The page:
Speaking during the plenary session at the Altice Arena in Lisbon Portugal, FSM’s Head of Delegation, Mr Jeem Lippwe told the story of Portuguese navigator, Ferdinand Magellan, and his small fleet who entered a part of the ocean unfamiliar to him and his crew in the 16th century. Due to the calmness of the ocean at the time, Magellan called the body of water “pacific.” Unbeknownst to him, the largest part of the global Ocean was home to Pacific ancestors, having settled the islands scattered through out it centuries earlier.
Fast forward to today, things have changed, dramatically. While populations have increased, the once clean and calm ocean is now home to conglomerates of plastic garbage, ghost drift nets and abandoned fishing gear, nuclear waste, oil slicks and ship wrecks of all kinds littering. What’s more, illegal fishing boats ply the waters of Pacific countries putting food security at risk. “Imagine what Magellan and his crew would say?” Mr Lippwe asked. “Imagine what our ancestors would say?”
According to FSM’s Head of Delegation, it is time for the international community to go further and collectively do more to conserve our Ocean.
“We need the international community to step up the level of mitigation ambition in NDCs in order to limit the increase in global temperature to 1.5 degrees Celsius. We also know that the Ocean provides another integral service - sequestering and storing carbon dioxide from the atmosphere,” said Mr Lippwe. “The Ocean is thus an essential piece of the solution to global climate change. Seagrasses, mangrove forests, and coastal wetlands store significant amounts of carbon dioxide, and their preservation and restoration hold great potential to capture CO2 and keep it out of the atmosphere.”
According to a 2019 High Level Panel for a Sustainable Ocean Economy report, protecting and restoring these ecosystems globally, alongside seaweed farming, could reduce emissions by as much as 1.4 billion tons of CO2-equivalent emissions annually by 2050.
“Without distracting from the critical need for the international community to engage in deep cuts in greenhouse gas emissions at their sources, particularly in this current critical decade, and without further harming the Ocean and its resources, we need to protect and enhance the Ocean’s ability to act as a global “carbon sink”. The scientific community has estimated that the Ocean absorbed 90% of the excessive heat generated by human activities since the industrial revolution.”
The UN Ocean Conference was reminded that for Small Island Developing State like Micronesia, the Ocean is central to their cultural heritage, traditional practices, and identity.
“The adverse impacts of climate change, and related phenomena such as ocean acidification, put our sustainable development in danger and threatens our borders and ultimately the existence of a number of island states.”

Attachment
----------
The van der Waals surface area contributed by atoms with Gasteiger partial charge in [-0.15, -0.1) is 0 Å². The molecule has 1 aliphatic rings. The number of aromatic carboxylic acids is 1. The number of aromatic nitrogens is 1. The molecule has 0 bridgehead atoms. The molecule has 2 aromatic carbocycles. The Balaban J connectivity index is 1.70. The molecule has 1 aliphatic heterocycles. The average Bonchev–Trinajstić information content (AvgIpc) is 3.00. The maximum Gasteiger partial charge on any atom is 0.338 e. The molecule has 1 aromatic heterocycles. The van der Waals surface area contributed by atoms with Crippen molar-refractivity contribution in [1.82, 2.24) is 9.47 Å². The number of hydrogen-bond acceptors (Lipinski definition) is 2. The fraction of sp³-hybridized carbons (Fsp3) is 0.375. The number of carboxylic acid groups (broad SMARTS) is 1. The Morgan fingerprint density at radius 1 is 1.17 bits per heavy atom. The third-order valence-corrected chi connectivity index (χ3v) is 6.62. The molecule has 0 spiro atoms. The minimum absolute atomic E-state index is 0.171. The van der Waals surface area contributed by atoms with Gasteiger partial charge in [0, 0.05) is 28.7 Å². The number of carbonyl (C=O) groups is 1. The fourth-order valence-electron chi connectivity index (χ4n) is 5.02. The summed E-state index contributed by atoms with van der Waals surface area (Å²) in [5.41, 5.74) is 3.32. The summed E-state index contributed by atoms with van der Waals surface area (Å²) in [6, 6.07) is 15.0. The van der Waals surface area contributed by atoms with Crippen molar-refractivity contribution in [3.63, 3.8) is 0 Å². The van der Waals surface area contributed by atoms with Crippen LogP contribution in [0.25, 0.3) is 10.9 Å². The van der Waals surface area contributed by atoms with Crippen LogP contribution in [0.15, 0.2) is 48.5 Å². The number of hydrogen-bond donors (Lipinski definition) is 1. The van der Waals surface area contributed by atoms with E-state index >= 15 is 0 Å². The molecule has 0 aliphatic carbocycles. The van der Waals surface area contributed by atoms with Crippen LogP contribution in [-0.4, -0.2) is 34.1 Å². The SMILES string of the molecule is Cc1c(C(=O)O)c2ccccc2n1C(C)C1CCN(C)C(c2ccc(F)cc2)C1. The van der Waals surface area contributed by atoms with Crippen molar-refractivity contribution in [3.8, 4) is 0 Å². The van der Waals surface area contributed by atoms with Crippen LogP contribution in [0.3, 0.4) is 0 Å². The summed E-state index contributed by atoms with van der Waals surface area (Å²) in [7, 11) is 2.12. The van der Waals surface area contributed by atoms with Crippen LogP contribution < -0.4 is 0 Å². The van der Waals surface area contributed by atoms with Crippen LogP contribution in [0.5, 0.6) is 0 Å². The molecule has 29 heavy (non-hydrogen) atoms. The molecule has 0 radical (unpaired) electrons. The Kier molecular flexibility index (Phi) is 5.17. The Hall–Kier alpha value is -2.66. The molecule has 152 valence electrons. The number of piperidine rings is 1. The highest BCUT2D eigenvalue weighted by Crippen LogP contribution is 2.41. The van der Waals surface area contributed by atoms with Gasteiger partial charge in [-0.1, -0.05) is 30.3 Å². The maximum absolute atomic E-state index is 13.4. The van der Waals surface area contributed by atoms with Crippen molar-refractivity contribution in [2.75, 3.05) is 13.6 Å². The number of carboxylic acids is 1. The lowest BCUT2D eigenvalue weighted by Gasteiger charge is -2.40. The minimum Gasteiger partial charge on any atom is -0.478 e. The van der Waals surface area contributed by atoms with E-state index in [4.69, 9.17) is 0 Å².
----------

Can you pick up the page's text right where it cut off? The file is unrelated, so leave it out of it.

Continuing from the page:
The response must be all encompassing, from local, regional and international commitments.
“In the Federated States of Micronesia and the broader Pacific, as well as in many other coastal States and communities around the world, we use both the best available scientific information and the relevant traditional knowledge of Indigenous Peoples and local communities to inform us on how to keep the balance between conservation and sustainable use of the Ocean and its resources,” the meeting said. “We have seen the same focus in other fora, such as BBNJ, the CBD and the UNFCCC. Science and traditional knowledge complement each other, and we will all benefit from having the fullest possible base of knowledge and information about the Ocean to guide our management efforts.”
On a regional level, the leaders of the Pacific Islands Forum proclaimed on behalf of all Forum Members that “our maritime zones, as established and notified to the Secretary-General of the United Nations in accordance with the Convention, and the rights and entitlements that flow from them, shall continue to apply, without reduction, notwithstanding any physical changes connected to climate change-related sea-level rise.”
Internationally, FSM looks forward to the finalisation of an international legally binding instrument under the United Nations Convention on the Law of the Sea on the conservation and sustainable use of marine biological diversity of areas beyond national jurisdiction.
“The Pacific Ocean is one of the last sustainable tuna fishing grounds in the world, and conservation works hand in hand with our sustainable use efforts, mindful of our dependence on fisheries for food as well as income from the careful exploitation of our fish stocks,” said Mr Lippwe. “Certain subsidies harm such conservation and sustainable use efforts.”
The second UN Ocean Conference is co-hosted by the Governments of Kenya and Portugal. The meeting seeks to propel much needed science-based innovative solutions aimed at starting a new chapter of global ocean action.
For more on the UN Ocean Conference 2022 hosted in Lisbon, Portugal from 27 June to 1 July please visit https://www.un.org/en/conferences/ocean2022